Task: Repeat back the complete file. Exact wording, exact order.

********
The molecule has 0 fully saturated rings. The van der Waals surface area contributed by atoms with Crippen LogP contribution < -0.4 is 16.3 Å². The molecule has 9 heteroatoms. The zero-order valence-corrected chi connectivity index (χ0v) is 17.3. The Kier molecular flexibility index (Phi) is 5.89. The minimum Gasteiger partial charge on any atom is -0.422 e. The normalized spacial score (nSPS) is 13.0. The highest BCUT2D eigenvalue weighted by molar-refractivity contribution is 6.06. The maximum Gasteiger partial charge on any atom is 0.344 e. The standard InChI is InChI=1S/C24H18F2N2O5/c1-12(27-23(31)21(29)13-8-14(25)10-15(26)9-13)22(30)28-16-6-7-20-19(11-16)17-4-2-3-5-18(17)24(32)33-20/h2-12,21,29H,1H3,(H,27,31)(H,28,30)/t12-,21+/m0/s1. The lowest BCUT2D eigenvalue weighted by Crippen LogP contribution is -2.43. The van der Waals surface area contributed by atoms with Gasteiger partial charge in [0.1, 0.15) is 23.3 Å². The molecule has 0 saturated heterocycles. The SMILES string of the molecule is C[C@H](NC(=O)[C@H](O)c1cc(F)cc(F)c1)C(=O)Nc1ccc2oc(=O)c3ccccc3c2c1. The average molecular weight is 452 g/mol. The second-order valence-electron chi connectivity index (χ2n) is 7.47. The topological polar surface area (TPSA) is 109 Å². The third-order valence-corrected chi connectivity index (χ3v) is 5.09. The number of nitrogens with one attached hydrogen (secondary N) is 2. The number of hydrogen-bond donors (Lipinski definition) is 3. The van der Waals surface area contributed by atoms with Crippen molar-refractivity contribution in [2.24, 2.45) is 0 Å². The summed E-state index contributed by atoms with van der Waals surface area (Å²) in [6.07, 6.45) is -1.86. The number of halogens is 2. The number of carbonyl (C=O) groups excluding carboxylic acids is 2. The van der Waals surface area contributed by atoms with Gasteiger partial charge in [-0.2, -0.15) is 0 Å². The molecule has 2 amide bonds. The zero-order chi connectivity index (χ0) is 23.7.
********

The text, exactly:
The molecule has 0 fully saturated rings. The van der Waals surface area contributed by atoms with Crippen LogP contribution < -0.4 is 16.3 Å². The molecule has 9 heteroatoms. The zero-order valence-corrected chi connectivity index (χ0v) is 17.3. The Kier molecular flexibility index (Phi) is 5.89. The minimum Gasteiger partial charge on any atom is -0.422 e. The normalized spacial score (nSPS) is 13.0. The highest BCUT2D eigenvalue weighted by molar-refractivity contribution is 6.06. The maximum Gasteiger partial charge on any atom is 0.344 e. The standard InChI is InChI=1S/C24H18F2N2O5/c1-12(27-23(31)21(29)13-8-14(25)10-15(26)9-13)22(30)28-16-6-7-20-19(11-16)17-4-2-3-5-18(17)24(32)33-20/h2-12,21,29H,1H3,(H,27,31)(H,28,30)/t12-,21+/m0/s1. The lowest BCUT2D eigenvalue weighted by Crippen LogP contribution is -2.43. The van der Waals surface area contributed by atoms with Gasteiger partial charge in [0.1, 0.15) is 23.3 Å². The molecule has 0 saturated heterocycles. The SMILES string of the molecule is C[C@H](NC(=O)[C@H](O)c1cc(F)cc(F)c1)C(=O)Nc1ccc2oc(=O)c3ccccc3c2c1. The average molecular weight is 452 g/mol. The second-order valence-electron chi connectivity index (χ2n) is 7.47. The topological polar surface area (TPSA) is 109 Å². The third-order valence-corrected chi connectivity index (χ3v) is 5.09. The number of nitrogens with one attached hydrogen (secondary N) is 2. The number of hydrogen-bond donors (Lipinski definition) is 3. The van der Waals surface area contributed by atoms with Crippen molar-refractivity contribution in [2.24, 2.45) is 0 Å². The summed E-state index contributed by atoms with van der Waals surface area (Å²) in [6.07, 6.45) is -1.86. The number of halogens is 2. The number of carbonyl (C=O) groups excluding carboxylic acids is 2. The van der Waals surface area contributed by atoms with Gasteiger partial charge in [-0.2, -0.15) is 0 Å². The molecule has 2 amide bonds. The zero-order chi connectivity index (χ0) is 23.7.